Because the PNVM cell of the present invention retains its data for a longer period than a typical DRAM cell, the duty-cycle for the refresh operations required for a PNVM cell is lower than the duty-cycle required for a DRAM cell. Consequently, a very low average current is required to sustain the non-volatility of a memory device made of these PNVM cells. For example, a typical PNVM memory array may have a one hour refresh interval that requires 100 mA of current for 10 milliseconds to perform a refresh operation. This PNVM array consumes an average current of less than 0.03 uA. As a result of this low average current requirement, a back-up battery is capable of performing the refresh operations when the system power is off. FIG. 10 illustrates a block diagram of a refresh circuit which utilizes a back-up battery. When the system power 1001 is off, circuit 1000 is usually in a "sleep" mode in which battery 1002 provides power to capacitor 1003 and timer 1004. At preset intervals, the timer 1004 instructs the controller 1005 to provide a refresh signal to initiate a refresh operation of PNVM memory banks 1006a-d. As discussed later, external data buffer 1007 buffers data from the PNVM memory banks 1006a-d to allow for a faster refresh operation. After the refresh operation has been performed, the circuit 1000 re-enters the "sleep" mode until the next refresh operation is to be performed.
Alternately, the refresh frequency may be determined by monitoring the amount of charge left on a reference cell. The reference cell is refreshed at the same time that the other PNVM cells are refreshed. The charge of the reference cell is monitored by statically tracking its threshold voltage or its read current at fixed gate and drain voltages. In another embodiment, the reference cell is periodically monitored by dynamically reading the reference cell in a manner similar to a conventional NVM write verify operation or a conventional Vcc margin test.
If the back-up battery has a voltage level lower than the normal supply voltage of the PNVM memory device, a charge pump, or its equivalent, is used to generate the higher voltages required for the PNVM write/erase operations.
FIG. 11 is a block diagram illustrating a refresh operation involving multiple PNVM memory banks 1101-1104 in a PNVM memory device. Each memory bank consists of at least the elements set forth in FIG. 8, wherein each PNVM array has an address field. For example, memory banks 1101 and 1104 contain address fields 1107 and 1108, respectively. The address in the address field identifies the memory bank. As illustrated in FIG. 11a, memory banks 1103 and 1104 are pre-erased. Control block 1105 provides the appropriate refresh signal to the refresh control block within memory bank 1101 such that the contents of these cells are transferred to data buffer 1106. The contents of the data buffer 1106 are then written to memory bank 1104 using the information stored in data buffer 1106. The contents of the memory bank 1101 (with the exception of the contents of address field 1107) are then erased by control block 1105. Memory bank 1101 is then available to host the contents of another memory bank. The address in the address field 1107 of memory bank 1101 is transferred to the address field 1108 of memory bank 1104. Thus, the address fields of the memory banks must either be programmable, or alternatively, mappable through an address translation means.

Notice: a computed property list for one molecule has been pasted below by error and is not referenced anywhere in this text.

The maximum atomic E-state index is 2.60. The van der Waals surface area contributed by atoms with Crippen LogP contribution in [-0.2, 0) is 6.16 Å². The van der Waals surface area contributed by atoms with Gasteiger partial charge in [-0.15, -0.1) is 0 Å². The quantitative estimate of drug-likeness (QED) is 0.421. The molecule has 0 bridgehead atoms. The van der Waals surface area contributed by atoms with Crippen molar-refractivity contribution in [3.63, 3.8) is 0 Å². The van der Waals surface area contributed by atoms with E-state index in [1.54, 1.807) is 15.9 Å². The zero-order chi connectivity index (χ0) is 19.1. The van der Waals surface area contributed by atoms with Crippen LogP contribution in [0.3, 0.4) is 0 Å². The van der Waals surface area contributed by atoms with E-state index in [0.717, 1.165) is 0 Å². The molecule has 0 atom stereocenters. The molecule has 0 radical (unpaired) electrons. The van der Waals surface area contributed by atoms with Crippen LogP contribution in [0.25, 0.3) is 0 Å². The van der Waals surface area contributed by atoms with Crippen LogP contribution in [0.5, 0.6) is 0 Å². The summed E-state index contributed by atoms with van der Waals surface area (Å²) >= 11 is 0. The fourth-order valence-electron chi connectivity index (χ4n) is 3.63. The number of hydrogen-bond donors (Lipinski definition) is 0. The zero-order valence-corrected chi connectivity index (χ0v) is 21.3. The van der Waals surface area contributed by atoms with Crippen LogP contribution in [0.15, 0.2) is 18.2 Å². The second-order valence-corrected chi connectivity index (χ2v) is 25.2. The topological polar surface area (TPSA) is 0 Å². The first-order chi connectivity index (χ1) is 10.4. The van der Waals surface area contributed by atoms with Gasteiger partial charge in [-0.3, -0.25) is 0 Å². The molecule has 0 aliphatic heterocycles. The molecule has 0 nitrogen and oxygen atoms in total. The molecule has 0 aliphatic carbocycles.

By repeating these steps, an entire PNVM memory device can be refreshed by consecutively moving the contents of memory banks to new locations and providing new address assignments within the same memory device. Thus, data is not repeatedly refreshed at the same memory location. This feature is advantageous in that small portions of large memories are not repeatedly used and hence worn out while the remainder of the memory is unused. Only one "free" memory bank (i.e. memory bank 1104 in the previous example) is required at any given time. However, the availability of more than one "free" memory bank can further speed up the refresh operation. For example, as illustrated in FIG. 11b, the contents of memory bank 1102 may be read to the data buffer 1106 during the time that memory bank 1101 is being erased.
The PNVM cells may be arranged in memory arrays in either NOR or NAND configuration or a combination thereof. The NOR and NAND configurations are illustrated in FIGS. 12 and 13, respectively. The NOR configuration provides for faster memory array operation, while the NAND configuration provides a smaller memory array size.
While the invention has been described with reference to particular embodiments, this description is solely for the purpose of illustration and is not to be construed as limiting the scope of the invention. Various modifications and applications may be made by those skilled in the art without departing from the scope of the invention as defined in the following claims.
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|U.S. Classification||365/185.28, 365/185.17, 257/E27.103, 365/222, 365/185.25|
|International Classification||G11C16/10, H01L27/115, G11C16/34|
|Cooperative Classification||G11C16/10, G11C16/3431, G11C16/3418, H01L27/115|
|European Classification||G11C16/34D6, G11C16/10, H01L27/115, G11C16/34D|
|Nov 23, 1993||AS||Assignment|
Owner name: MONOLITHIC SYSTEM TECHNOLOGY, INC., CALIFORNIA
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|Sep 21, 1999||FPAY||Fee payment|
Year of fee payment: 4
|Sep 23, 2003||FPAY||Fee payment|
Year of fee payment: 8
|Oct 3, 2007||FPAY||Fee payment|
Year of fee payment: 12
|Apr 3, 2008||AS||Assignment|
Owner name: MOSYS, INC., CALIFORNIA